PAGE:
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Tax Treatment of Insurance Proceeds

Updated: Jun 15, 2020

The loss or destruction of a property can cause significant disruption to any business and with a little understanding and planning the tax treatment of any insurance proceeds need not add to the burden.

A sum received under a policy insuring a fixed asset (i.e. building) against damage or loss will normally be treated as a capital receipt.  However, how this receipt interacts with the capital allowances system is often misunderstood.

Where the business has made a claim for capital allowances such as Business Premises Renovation Allowances, Research & Development Allowances or Plant & Machinery Allowances they should be prepared to bring a disposal value into account reflective of the insurance proceeds and qualifying amounts claimed.

This is designed to ensure that businesses are not compensated twice (through the tax system) for the same expenditure and it is therefore very important that businesses keep accurate records of the individual claims made in each of the properties it owns. The amount of any disposal value cannot exceed the original amounts claimed and a failure to correctly match these amounts can lead to higher or unsuspecting tax bills.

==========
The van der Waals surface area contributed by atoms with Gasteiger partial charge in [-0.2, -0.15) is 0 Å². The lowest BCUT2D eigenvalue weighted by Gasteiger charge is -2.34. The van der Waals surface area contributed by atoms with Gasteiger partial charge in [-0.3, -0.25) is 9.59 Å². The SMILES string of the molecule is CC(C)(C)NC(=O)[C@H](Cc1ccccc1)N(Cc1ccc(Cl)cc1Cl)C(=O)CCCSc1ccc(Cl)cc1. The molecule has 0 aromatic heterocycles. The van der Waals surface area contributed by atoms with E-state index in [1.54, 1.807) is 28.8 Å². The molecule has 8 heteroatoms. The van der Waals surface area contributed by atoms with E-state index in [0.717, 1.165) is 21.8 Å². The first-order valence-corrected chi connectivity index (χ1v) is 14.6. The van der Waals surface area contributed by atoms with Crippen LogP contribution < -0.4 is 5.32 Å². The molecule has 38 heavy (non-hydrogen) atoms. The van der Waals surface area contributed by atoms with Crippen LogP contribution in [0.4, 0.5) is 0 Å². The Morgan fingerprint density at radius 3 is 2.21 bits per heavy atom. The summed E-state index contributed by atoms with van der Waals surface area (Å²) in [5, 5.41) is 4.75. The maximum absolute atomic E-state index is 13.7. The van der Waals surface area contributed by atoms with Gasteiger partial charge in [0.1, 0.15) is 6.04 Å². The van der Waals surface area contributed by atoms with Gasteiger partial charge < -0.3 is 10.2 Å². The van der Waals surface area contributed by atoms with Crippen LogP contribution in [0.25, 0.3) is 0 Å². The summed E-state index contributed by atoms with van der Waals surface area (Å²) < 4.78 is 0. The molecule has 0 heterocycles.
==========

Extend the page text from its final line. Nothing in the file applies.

Older properties that benefited from claims on Industrial Building Allowances or Hotel Building Allowances should find, in most cases, that the requirement to reflect any insurance proceeds was removed in Finance Act 2007 s36(1) shortly before these reliefs were phased out and finally abolished in April 2011.

For expenditure after 1 or 6 April 2014 (corporation or income tax purposes) where a claim for Business Premises Renovation Allowance has been made, no balancing adjustment is made if the balancing event occurs more than 5 years (previously 7 years) after the time when the premises were first used, or suitable for letting.

Where a deduction has already been made (e.g. for emergency or minor repairs) and the trader recovers a capital sum under an insurance policy or indemnity contract in respect of the loss or expense for which the deduction had been made, the capital sum must be included as a receipt in calculating the taxable profits of the trade (but only up to the amount of the deduction).

When the business rebuilds the asset, it should be entitled to make a fresh claim for capital allowances on the qualifying items within the full cost of the work involved (i.e. ignoring any insurance monies received). This is because the general rule to reduce qualifying expenditure met by another party is specifically disregarded by the capital allowances legislation for insurance and other compensation monies.

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